Bandolier Bag

Tales and Treasures from the rich legacy of the Hudson’s Bay Company

Text by Amelia Fay

Posted March 24, 2017
Colour photograph of bandolier bag.

The Anishinabe word for bandolier bag is Aazhooningwa’on, which means “worn across the shoulder.” These bags are worn diagonally across the body, like a messenger bag. They originated with Indigenous groups in the Eastern Woodlands/Great Lakes area and were actually modelled after European military ammunition bags. Using trade cloth, women would sew hundreds of small glass trade beads over the entire surface of the bag and its strap, often filling all of the negative space with beads. The result is an incredibly beautiful but very heavy piece of wearable art. The earliest bags were purely decorative, lacking a pocket or pouch, and they were worn as part of men’s ceremonial outfits. This late-nineteenth-century bag is an excellent example of the symmetry and floral and leaf designs of the Anishinabe.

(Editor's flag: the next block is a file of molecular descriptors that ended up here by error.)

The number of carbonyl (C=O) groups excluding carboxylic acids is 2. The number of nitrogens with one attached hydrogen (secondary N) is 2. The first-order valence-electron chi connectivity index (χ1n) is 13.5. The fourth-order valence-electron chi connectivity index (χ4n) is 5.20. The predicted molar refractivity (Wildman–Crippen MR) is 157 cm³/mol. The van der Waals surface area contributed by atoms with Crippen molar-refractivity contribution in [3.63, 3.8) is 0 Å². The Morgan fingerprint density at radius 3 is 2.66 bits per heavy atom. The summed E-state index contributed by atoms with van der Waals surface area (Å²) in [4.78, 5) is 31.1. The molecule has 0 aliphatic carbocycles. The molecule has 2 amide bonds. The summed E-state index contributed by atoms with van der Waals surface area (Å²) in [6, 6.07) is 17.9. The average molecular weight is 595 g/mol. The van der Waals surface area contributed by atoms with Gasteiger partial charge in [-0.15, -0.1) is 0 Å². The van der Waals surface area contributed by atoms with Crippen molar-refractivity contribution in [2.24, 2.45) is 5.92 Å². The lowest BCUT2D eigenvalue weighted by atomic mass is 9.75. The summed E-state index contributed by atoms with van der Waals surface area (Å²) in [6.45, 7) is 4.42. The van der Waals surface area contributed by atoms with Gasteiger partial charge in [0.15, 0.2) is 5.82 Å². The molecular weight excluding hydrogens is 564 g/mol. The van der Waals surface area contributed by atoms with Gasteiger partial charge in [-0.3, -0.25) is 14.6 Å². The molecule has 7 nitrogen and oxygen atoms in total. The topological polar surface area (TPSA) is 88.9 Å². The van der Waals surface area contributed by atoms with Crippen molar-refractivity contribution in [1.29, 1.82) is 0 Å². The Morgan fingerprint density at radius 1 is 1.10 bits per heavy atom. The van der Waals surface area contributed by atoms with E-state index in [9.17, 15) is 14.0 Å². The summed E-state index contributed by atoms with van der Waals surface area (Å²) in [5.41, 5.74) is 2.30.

Amelia Fay is curator of the HBC Collection at the Manitoba Museum.

This article originally appeared in the April-May 2017 issue of Canada’s History.

This article is also offered in French.

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